However, if you are also a fan of Arthur Conan Doyle, Portsmouth may be worth a stop for you. Doyle spent the early years of his writing career practicing medicine in Southsea. Portsmouth was bequeathed an extraordinary collection of Doyle writings, which is house in a research library called the Arthur Conan Doyle Collection Lancelyn Green Bequest. While the archive is open by appointment only, there’s a permanent exhibition called A Study in Sherlock at the Portsmouth City Museum. Guess where I’m headed the next time the family goes to the dockyard?

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Summer, Books, and Baseball

Summer means extra time to read books, and to watch baseball. Sometimes the two come together in a magical confluence, combining the pleasures of the mind with the pleasure of sport. My baseball reading list isn’t long, regrettably, but these are the baseball themed books I love:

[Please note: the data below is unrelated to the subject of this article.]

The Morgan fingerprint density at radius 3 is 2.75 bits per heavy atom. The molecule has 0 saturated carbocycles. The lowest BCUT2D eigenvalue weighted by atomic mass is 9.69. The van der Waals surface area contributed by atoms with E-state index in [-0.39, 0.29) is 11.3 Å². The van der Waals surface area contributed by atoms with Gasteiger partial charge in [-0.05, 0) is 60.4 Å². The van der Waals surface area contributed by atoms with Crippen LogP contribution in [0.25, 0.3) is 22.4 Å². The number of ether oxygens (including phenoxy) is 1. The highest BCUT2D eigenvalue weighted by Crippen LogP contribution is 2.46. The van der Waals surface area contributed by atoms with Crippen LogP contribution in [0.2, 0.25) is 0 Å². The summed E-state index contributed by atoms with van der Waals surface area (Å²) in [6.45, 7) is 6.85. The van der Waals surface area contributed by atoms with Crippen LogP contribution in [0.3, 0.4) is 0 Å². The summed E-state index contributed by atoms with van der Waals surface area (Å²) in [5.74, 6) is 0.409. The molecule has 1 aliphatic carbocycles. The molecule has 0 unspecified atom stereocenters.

2967641. “The Thrill of the Grass” by W.P. Kinsella

“The Thrill of the Grass” by W.P. Kinsella has to be one of the most perfect short stories ever written. Combining insights about family, change, and baseball, the only problem with this gem is that it’s a short story and ends all too quickly. Kinsella is famous for his baseball themed literature, most of all for his 1981 novel Shoeless Joe, which will live forever as the basis for the classic movie Field of Dreams. I first heard “The Thrill of the Grass” on Selected Shorts, a NPR radio show that features actors reading short stories. Humorous moments, such as the narrator’s feelings of betrayal as his daughter chooses to watch the game from the “other”, third base, side with her boyfriend, rather than his customary first base side, are abundant. The ending leaves the reader smiling, and perhaps a bit teary.

167052. Summerland by Michael Chabon

Quite possibly the best quote I’ve ever read about baseball is from this book:

The fundamental truth: a baseball game is nothing but a great slow contraption for getting you to pay attention to the cadence of a summer day.

Michael Chabon, Summerland.